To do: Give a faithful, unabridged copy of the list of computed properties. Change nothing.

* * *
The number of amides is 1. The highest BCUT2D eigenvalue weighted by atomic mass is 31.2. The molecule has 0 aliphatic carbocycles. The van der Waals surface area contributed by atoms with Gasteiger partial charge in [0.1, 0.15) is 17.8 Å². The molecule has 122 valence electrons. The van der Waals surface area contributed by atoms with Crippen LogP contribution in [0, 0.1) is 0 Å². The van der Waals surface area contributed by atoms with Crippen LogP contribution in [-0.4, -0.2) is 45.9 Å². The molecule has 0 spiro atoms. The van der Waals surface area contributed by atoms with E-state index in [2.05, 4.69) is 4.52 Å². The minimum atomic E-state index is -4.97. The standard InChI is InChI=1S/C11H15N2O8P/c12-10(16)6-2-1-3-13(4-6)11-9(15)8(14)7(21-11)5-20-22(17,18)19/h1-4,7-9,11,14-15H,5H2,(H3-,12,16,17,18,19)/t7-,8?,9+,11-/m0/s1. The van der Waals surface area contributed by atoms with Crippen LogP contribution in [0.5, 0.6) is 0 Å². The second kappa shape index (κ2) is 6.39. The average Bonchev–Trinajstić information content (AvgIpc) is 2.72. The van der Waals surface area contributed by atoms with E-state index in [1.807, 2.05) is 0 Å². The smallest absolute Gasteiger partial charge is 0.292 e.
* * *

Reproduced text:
The number of amides is 1. The highest BCUT2D eigenvalue weighted by atomic mass is 31.2. The molecule has 0 aliphatic carbocycles. The van der Waals surface area contributed by atoms with Gasteiger partial charge in [0.1, 0.15) is 17.8 Å². The molecule has 122 valence electrons. The van der Waals surface area contributed by atoms with Crippen LogP contribution in [0, 0.1) is 0 Å². The van der Waals surface area contributed by atoms with Crippen LogP contribution in [-0.4, -0.2) is 45.9 Å². The molecule has 0 spiro atoms. The van der Waals surface area contributed by atoms with E-state index in [2.05, 4.69) is 4.52 Å². The minimum atomic E-state index is -4.97. The standard InChI is InChI=1S/C11H15N2O8P/c12-10(16)6-2-1-3-13(4-6)11-9(15)8(14)7(21-11)5-20-22(17,18)19/h1-4,7-9,11,14-15H,5H2,(H3-,12,16,17,18,19)/t7-,8?,9+,11-/m0/s1. The van der Waals surface area contributed by atoms with Crippen LogP contribution in [0.5, 0.6) is 0 Å². The second kappa shape index (κ2) is 6.39. The average Bonchev–Trinajstić information content (AvgIpc) is 2.72. The van der Waals surface area contributed by atoms with E-state index in [1.807, 2.05) is 0 Å². The smallest absolute Gasteiger partial charge is 0.292 e.